said supporting means including a handle oscillatable through a predetermined arc in a fixed plane to move said roller into and out of engagement with said belt, a pivot 'ment of said handle, said latch member having a plurality of notches formed therein in position to engage said handle to prevent movement thereof in one direction.

' 3. A belt tightener for an endless belt entrained around a pair of spaced pulleys or the like and having reaches extending therebetween, said belt tightener comprising a pivot member spaced from and lying in a plane substantially parallel to one of said belt reaches, a roller supporting member mounted on said pivot member for oscillation thereabout toward and away from said one of the belt reaches, a roller journalled on said supporting member and engageable with said belt to increase the tension thereof when the supporting member is pivoted toward the belt, a handle mounted on said supporting member and oscillatable in a fixed plane to pivot the supporting member toward and away from said belt, a latch member having handle engageable portions thereon, means mounting. said latch member for pivotal movement into and out of the path of movement of said handle about an axis generally parallel to the plane of movement of the handle whereby said handle engageable portions may be selectively positioned in engagement with said handle to prevent move ment thereof in one direction.

4. A belt tightener as recited in claim 3 wherein said handle engageable portions are notches formed in said latch member and disposed eccentrically relative to the pivotal axis thereof whereby upon movement of the latch member in the direction toward said handle one notch at a time will cross the path of movement of said handle, each successive notch crossing said path of movement at a point farther from said pivotal axis than the preceding notch.

5. A belt tightener as recited in claim 4 wherein the means mounting said latch member comprises aipivot member extending substantially parallel to the plane of oscillation of said handle, means biasing said latch member into engagement with said handle and means on said latch member for moving the same out of the path of movement of said handle in opposition to said biasing means.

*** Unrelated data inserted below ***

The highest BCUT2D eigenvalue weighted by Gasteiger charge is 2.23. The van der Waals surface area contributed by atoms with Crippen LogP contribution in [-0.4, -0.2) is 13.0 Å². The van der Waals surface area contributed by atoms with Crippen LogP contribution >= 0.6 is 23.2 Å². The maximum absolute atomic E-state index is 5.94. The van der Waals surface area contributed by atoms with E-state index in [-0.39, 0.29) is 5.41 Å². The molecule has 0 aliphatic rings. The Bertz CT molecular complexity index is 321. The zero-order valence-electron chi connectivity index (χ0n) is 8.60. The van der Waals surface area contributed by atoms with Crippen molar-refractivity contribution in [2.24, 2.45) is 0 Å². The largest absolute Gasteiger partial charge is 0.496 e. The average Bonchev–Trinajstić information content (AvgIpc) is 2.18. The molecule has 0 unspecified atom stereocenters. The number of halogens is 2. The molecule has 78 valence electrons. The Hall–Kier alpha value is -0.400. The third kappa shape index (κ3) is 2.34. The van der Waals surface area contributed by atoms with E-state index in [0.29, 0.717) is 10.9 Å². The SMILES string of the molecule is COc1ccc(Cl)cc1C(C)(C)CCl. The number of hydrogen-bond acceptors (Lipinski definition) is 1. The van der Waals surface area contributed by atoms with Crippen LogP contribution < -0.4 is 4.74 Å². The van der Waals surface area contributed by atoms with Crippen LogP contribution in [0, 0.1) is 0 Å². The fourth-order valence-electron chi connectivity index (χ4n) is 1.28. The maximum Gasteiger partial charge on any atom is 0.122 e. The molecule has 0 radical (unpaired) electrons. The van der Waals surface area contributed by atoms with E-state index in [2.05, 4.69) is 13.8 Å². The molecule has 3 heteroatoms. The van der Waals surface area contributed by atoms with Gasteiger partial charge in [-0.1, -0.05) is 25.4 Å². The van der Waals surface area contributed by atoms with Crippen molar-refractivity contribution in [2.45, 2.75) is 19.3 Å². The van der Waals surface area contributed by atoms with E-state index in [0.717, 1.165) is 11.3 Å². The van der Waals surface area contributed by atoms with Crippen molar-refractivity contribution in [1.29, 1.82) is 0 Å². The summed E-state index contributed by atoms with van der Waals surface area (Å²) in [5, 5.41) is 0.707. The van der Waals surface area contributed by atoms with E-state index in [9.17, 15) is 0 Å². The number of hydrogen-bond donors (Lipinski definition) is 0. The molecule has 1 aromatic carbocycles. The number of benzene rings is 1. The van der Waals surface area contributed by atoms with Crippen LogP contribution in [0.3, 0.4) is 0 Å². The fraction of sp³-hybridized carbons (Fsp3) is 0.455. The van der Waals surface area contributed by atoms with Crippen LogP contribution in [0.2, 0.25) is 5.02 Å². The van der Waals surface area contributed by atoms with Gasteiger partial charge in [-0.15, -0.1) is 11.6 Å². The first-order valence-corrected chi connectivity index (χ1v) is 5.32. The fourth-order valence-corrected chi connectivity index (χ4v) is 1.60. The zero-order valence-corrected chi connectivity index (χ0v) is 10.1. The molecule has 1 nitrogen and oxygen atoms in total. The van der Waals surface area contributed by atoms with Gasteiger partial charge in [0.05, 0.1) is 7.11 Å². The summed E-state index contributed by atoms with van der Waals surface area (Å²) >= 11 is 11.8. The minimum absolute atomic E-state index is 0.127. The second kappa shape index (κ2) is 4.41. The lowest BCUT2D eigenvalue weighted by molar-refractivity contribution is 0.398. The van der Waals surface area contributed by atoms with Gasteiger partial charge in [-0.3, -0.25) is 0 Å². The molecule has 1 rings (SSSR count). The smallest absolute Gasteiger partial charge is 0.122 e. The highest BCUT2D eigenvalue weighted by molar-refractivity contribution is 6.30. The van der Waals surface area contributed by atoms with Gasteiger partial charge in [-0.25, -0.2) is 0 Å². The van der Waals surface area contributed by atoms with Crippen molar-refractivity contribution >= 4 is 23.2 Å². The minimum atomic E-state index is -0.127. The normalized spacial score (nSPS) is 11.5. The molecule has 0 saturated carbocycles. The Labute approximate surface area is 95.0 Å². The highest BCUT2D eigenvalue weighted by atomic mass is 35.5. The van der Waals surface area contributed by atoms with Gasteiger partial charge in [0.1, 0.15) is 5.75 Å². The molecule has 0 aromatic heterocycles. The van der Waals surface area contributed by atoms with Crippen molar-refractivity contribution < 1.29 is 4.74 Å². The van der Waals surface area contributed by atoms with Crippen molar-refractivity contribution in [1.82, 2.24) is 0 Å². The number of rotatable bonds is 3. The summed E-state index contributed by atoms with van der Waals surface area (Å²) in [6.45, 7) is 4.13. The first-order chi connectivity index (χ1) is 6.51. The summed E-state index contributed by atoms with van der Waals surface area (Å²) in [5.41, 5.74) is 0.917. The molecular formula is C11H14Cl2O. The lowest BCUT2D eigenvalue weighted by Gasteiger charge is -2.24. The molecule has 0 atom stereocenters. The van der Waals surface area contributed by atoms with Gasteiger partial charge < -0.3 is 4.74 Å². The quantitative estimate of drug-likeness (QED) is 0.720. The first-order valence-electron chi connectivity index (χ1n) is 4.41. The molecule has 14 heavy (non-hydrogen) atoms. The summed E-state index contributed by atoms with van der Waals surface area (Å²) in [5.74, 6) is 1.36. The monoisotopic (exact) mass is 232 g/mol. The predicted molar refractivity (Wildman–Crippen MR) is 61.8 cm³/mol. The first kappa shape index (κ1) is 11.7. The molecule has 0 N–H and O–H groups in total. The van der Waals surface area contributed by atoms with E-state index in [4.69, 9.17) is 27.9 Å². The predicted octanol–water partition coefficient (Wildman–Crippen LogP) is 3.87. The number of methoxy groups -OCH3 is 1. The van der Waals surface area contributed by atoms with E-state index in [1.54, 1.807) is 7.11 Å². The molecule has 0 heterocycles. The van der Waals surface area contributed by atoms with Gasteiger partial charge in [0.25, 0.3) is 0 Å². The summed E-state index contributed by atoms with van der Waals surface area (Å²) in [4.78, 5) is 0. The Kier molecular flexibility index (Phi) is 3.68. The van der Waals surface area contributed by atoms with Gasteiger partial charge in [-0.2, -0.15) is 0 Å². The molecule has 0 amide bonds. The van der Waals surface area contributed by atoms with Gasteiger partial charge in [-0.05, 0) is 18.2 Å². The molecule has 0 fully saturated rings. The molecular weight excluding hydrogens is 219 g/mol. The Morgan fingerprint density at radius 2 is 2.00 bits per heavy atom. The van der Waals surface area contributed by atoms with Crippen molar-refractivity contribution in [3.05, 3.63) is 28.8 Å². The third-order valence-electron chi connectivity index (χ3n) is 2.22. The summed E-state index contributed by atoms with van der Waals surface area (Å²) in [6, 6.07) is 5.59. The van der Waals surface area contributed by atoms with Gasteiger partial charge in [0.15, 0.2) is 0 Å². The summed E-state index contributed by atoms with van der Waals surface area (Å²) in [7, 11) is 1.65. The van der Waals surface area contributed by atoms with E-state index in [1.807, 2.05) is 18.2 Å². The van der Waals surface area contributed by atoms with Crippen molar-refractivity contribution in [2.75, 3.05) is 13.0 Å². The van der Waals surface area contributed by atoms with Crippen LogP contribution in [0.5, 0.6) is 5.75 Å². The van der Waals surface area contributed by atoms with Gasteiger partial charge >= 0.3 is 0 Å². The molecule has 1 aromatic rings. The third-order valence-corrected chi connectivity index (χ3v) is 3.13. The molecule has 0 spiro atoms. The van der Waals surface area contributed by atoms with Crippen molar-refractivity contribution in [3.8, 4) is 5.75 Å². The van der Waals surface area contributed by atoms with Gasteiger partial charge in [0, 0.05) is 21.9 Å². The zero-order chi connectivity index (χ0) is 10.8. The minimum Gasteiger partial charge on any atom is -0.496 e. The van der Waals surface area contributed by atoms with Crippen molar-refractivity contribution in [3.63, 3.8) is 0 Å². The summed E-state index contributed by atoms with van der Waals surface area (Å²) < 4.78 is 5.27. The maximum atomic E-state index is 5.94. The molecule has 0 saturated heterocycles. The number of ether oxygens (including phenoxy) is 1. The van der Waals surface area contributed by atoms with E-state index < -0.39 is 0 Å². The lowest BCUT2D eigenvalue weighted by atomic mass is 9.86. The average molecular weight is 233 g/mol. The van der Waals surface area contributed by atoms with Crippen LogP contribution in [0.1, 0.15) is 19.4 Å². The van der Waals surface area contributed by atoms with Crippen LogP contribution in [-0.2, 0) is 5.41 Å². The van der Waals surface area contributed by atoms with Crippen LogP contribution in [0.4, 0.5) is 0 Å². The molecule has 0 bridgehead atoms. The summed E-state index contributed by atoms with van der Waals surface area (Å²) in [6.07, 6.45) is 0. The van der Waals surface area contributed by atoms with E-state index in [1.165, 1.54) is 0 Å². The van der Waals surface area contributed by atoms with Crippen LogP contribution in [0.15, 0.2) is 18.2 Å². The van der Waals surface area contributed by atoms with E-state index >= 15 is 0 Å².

6. A belt tightener comprising a roller, means mounting said roller for pivotal movement about a fixed axis, a handle carried by said mounting means and being oscillatable through a predetermined arc to selectively move said roller into and out of engagement with a belt to vary the tension thereof, a pivot member disposed adjacent the arc of movement of said handle and providing a pivot axis generally perpendicular to said fixed axis, a latch member carried by said pivot member for swinging movement into and out of the arc of movement of said handle, said latch member having a'handle engageable portion, means biasing said latch member into the arc of movement of said handle whereby said handle engageable portion engages the handle to prevent its movement in one direction past said latch member, and means on said latch member engageable by said handle upon movement thereof in the direction opposite said one direction for moving said latch member out of said are of movement in opposition to said biasing means.

References Cited in the file of this patent UNITED STATES PATENTS 2,592,008 Cherek Apr. 8, 1952 2,929,262 Felts Mar, 22, 1960 FOREIGN PATENTS 697,171 Great Britain Sept. 16, 1953

Patent Citations
Cited PatentFiling datePublication dateApplicantTitle
US2592008 *Nov 12, 1948Apr 8, 1952Cherek MikeTractor power take-off
US2929262 *Mar 9, 1959Mar 22, 1960Felts Basil BDepressible steering wheel for automotive vehicles
GB697171A * Title not available
Referenced by
Citing PatentFiling datePublication dateApplicantTitle
US3491395 *Oct 24, 1967Jan 27, 1970Scott & Fetzer CoPower sweeper with main broom
US3581588 *Jan 19, 1970Jun 1, 1971Caterpillar Tractor CoChain adjuster
US3599506 *Jan 19, 1970Aug 17, 1971Caperpillar Tractor CoChain adjuster with self-locking mechanism
US4245518 *Sep 21, 1978Jan 20, 1981Kubota, Ltd.Device for tightening an endless element trained over driving members
US4785683 *Jul 9, 1987Nov 22, 1988Hayes Industrial Brake, Inc.Hand operated brake actuator
US7811189 *Jan 3, 2007Oct 12, 2010Tibion CorporationDeflector assembly
US8052629Feb 6, 2009Nov 8, 2011Tibion CorporationMulti-fit orthotic and mobility assistance apparatus
US8058823Aug 14, 2008Nov 15, 2011Tibion CorporationActuator system with a multi-motor assembly for extending and flexing a joint
US8274244Jan 30, 2009Sep 25, 2012Tibion CorporationActuator system and method for extending a joint
US8353854Oct 31, 2007Jan 15, 2013Tibion CorporationMethod and devices for moving a body joint
US8639455Feb 9, 2010Jan 28, 2014Alterg, Inc.Foot pad device and method of obtaining weight data
US8679040Nov 7, 2011Mar 25, 2014Alterg, Inc.Intention-based therapy device and method
US8771210Oct 14, 2011Jul 8, 2014Alterg, Inc.Multi-fit orthotic and mobility assistance apparatus
Classifications
U.S. Classification474/133, 74/534
International ClassificationG05G5/18, F16H7/08, G05G5/00, F16H7/12
Cooperative ClassificationF16H2007/0893, F16H7/129, G05G5/18
European ClassificationG05G5/18, F16H7/12N4R